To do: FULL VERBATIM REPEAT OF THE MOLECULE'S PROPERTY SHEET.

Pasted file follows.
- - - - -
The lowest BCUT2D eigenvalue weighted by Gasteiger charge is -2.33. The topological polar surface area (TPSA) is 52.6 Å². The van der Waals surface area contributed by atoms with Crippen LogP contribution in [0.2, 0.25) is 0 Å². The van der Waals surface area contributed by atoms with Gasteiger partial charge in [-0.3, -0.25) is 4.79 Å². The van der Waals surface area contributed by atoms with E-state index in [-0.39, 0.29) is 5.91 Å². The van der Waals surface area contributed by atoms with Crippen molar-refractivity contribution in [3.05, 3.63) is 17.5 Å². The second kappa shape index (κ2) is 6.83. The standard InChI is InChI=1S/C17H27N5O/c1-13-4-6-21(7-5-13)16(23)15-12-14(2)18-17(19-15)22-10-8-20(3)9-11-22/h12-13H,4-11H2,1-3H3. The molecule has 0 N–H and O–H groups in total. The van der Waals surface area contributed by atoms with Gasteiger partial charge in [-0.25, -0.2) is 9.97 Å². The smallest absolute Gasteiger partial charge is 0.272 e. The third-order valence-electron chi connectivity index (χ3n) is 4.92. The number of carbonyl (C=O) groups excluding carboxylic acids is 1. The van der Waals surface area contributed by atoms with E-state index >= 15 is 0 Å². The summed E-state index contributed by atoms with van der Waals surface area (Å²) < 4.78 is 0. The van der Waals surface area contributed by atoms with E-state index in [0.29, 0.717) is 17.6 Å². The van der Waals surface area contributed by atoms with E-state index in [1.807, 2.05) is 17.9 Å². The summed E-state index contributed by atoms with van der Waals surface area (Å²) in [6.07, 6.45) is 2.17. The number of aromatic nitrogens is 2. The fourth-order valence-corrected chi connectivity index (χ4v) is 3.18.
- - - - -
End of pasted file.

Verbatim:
The lowest BCUT2D eigenvalue weighted by Gasteiger charge is -2.33. The topological polar surface area (TPSA) is 52.6 Å². The van der Waals surface area contributed by atoms with Crippen LogP contribution in [0.2, 0.25) is 0 Å². The van der Waals surface area contributed by atoms with Gasteiger partial charge in [-0.3, -0.25) is 4.79 Å². The van der Waals surface area contributed by atoms with E-state index in [-0.39, 0.29) is 5.91 Å². The van der Waals surface area contributed by atoms with Crippen molar-refractivity contribution in [3.05, 3.63) is 17.5 Å². The second kappa shape index (κ2) is 6.83. The standard InChI is InChI=1S/C17H27N5O/c1-13-4-6-21(7-5-13)16(23)15-12-14(2)18-17(19-15)22-10-8-20(3)9-11-22/h12-13H,4-11H2,1-3H3. The molecule has 0 N–H and O–H groups in total. The van der Waals surface area contributed by atoms with Gasteiger partial charge in [-0.25, -0.2) is 9.97 Å². The smallest absolute Gasteiger partial charge is 0.272 e. The third-order valence-electron chi connectivity index (χ3n) is 4.92. The number of carbonyl (C=O) groups excluding carboxylic acids is 1. The van der Waals surface area contributed by atoms with E-state index >= 15 is 0 Å². The summed E-state index contributed by atoms with van der Waals surface area (Å²) < 4.78 is 0. The van der Waals surface area contributed by atoms with E-state index in [0.29, 0.717) is 17.6 Å². The van der Waals surface area contributed by atoms with E-state index in [1.807, 2.05) is 17.9 Å². The summed E-state index contributed by atoms with van der Waals surface area (Å²) in [6.07, 6.45) is 2.17. The number of aromatic nitrogens is 2. The fourth-order valence-corrected chi connectivity index (χ4v) is 3.18.